> > Because you doubled the number of string concatenations.
> >
> > Vincent.
>
>
>Right, but it's not twice as slow :-) Worse... It's at least 50-100 times
>slower.
>Weird.
>
>I will have to do some bench marks. I just thought that if there was
>already a string
>concatenation happening, that an additional concatenation would cost me
>twice as much
>time, but not 50-100 times. Plus, the second concatenation is a small
>concatenation.
>It's only two characters in length (#13#10) whereas the Line is much bigger.

Use a good profiler like valgrind/kcachegrind to see where the most time is
spend. Also from your code it is not clear what kind of strings are used.
There is a huge difference between shortstring and ansistrings regarding
performance.


Peter

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Re: Speed question for strings

L505

----- Original Message -----
From: "Peter Vreman" <[hidden email]>
To: "FPC-Pascal users discussions" <[hidden email]>
Sent: Saturday, November 19, 2005 1:47 AM
Subject: Re: [fpc-pascal] Speed question for strings


> At 09:46 19-11-2005, you wrote:
> > > L wrote:
> > > > Why is the first and third example *so* much faster than the second
> > example?
> > > > Significantly faster.
> > > >
> > >
> > > Because you doubled the number of string concatenations.
> > >
> > > Vincent.
> >
> >
> >Right, but it's not twice as slow :-) Worse... It's at least 50-100 times
> >slower.
> >Weird.
> >
> >I will have to do some bench marks. I just thought that if there was
> >already a string
> >concatenation happening, that an additional concatenation would cost me
> >twice as much
> >time, but not 50-100 times. Plus, the second concatenation is a small
> >concatenation.
> >It's only two characters in length (#13#10) whereas the Line is much bigger.
>
> Use a good profiler like valgrind/kcachegrind to see where the most time is
> spend.

Thanks for the tip, I downloaded a http://members.yline.com/~tom_at_work/ CPU unit to
try too. I think this is the tool we used to measure our UpperCase() optimization war
eariler this year, if you guys rememember.

> Also from your code it is not clear what kind of strings are used.
> There is a huge difference between shortstring and ansistrings regarding
> performance.
>

Ah, big thing I forgot to mention. It is the ansistring that I'm using in all the
functions. The speed I find extremely reasonable for Example 1 and Example 3, even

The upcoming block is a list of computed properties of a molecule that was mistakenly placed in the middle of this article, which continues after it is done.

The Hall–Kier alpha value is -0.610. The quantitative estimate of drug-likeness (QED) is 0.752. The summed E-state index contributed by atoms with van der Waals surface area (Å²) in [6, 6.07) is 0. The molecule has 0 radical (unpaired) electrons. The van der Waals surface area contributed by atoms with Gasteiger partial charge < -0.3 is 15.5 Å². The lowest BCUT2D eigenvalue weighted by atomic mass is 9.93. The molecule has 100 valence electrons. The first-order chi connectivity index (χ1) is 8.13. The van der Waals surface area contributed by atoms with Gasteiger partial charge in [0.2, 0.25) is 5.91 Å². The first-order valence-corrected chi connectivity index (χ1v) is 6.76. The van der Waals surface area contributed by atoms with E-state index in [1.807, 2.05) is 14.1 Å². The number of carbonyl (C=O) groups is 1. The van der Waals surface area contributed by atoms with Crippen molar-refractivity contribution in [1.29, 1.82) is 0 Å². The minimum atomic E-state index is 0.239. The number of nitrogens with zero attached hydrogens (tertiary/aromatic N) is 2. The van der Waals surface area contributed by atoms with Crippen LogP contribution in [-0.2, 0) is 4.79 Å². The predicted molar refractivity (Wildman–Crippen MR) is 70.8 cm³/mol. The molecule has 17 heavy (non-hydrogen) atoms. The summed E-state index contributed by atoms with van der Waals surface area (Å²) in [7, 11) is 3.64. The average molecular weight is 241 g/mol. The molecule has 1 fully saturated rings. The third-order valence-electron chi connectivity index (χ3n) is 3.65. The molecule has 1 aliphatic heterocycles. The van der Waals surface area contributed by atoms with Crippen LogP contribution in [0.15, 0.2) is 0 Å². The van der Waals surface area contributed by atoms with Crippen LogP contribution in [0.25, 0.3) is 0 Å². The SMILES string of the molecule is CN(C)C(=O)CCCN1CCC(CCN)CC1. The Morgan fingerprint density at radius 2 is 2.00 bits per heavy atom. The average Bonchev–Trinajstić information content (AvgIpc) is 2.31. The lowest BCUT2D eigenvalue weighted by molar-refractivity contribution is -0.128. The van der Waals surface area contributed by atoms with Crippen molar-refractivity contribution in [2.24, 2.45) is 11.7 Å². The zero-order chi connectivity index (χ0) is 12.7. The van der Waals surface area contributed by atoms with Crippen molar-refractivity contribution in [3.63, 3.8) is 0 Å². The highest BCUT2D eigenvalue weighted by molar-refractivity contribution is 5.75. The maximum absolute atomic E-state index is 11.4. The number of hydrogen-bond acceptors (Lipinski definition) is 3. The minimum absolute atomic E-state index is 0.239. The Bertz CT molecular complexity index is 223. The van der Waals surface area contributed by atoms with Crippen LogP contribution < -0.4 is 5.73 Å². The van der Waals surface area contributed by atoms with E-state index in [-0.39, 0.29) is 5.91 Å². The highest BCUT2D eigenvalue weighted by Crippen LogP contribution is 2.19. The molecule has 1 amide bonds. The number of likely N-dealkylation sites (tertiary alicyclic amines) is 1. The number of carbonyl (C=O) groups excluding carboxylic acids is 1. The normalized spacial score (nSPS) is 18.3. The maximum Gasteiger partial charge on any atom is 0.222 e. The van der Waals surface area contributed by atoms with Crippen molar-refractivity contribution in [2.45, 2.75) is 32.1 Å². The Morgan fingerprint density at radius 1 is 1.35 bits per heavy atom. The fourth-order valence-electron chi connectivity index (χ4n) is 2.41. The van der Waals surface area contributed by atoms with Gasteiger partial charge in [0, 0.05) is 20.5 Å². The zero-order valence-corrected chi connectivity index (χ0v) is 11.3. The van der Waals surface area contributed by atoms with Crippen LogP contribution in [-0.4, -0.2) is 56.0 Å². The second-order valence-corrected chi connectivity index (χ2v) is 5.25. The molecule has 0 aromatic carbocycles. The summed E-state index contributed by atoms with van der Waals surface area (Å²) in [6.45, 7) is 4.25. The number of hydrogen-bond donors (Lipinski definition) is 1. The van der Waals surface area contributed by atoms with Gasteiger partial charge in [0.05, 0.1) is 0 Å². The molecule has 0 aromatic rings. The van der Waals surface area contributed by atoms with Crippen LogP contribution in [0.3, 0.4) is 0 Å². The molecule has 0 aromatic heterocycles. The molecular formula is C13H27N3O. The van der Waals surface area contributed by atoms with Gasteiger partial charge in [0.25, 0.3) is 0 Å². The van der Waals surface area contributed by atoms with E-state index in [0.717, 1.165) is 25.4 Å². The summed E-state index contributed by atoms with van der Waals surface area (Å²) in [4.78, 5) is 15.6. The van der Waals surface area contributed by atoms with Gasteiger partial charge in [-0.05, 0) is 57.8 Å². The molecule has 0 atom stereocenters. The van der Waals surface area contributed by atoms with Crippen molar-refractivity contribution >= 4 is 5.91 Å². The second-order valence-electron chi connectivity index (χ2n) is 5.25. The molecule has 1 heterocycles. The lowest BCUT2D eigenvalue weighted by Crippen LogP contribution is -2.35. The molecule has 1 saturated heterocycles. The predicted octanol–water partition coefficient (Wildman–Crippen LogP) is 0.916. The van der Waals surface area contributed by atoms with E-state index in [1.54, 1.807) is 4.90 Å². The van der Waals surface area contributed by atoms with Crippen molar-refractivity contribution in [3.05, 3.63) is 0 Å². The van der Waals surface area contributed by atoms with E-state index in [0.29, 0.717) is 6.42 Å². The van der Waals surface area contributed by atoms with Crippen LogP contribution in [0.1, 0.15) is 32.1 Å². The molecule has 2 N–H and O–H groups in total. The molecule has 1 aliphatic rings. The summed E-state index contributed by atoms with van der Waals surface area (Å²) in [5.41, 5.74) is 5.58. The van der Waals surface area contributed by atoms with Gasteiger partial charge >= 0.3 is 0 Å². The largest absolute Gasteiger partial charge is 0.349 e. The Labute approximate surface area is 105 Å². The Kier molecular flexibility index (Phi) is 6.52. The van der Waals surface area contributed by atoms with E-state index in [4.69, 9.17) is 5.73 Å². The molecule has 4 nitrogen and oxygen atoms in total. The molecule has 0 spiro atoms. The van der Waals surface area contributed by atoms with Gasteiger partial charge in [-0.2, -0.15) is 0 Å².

though this is ansistring (it's basically instant.). But for Example 2, I'm waiting
there for 10 seconds watching the command line stay idle.

In this case, optimization really is affected by a simple concatenation. Which really
intrigues me to learn more, because I usually never have bottleneck issues like this
that are so significant. You wouldn't think loading a file into a string could take
10 or so seconds by just changing one thing!

And, I was always under the impression that reading a file Line by Line was faster
than Char by Char.. but in this case, not if you add the line feeds within the loop!

--
L505


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Re: Speed question for strings

L505
In reply to this post by Vincent Snijders

> The first string is always long, so you are doing twice adding a small
> string to a long string. This causes much heap fragmentation.
>
> Try result:= result + (Line + #13#10);
> or
>
> Line := Line + #13#10;
> Result := Result + Line;

Ahh that will probably do the trick. I'll let you know.

>
> OTOH using a TStringList is probably faster, because strings are only
> concatenated once.
>

It's funny you mention that.. because the entire point of this unit (StrWrap1) is to
reinvent a stringlist actually. The classes unit hauls in lots of kilobytes.. so I'm
reinventing simple stringlists in a procedural manner.

It is useful for CGI applications and etc. so that
 -uploading CGI application size is not so big.
 -Classes unit hauls in a lot of kilobytes even with smartlinking.
   (Not so important these days. But is with CGI)
 -StrLoadFile is cleaner than using free and create, and stringlist.text

So the code is more clear, but the advanced features that stringlists have such as
sorting are not available obviously. It's basically an alternative to stringlists, in
a more compact and cleaner manner for *some* situations (not all.. I still use
stringlists for the times when needed).

After I'm done fiddling with these string concatenations (and the results are in), I
will most likely load the file right into a string via one call (instead of char by
char or line by line). But without using a TMemoryStream. I'll be doing it the hard
way (no classes unit allowed).

--
L505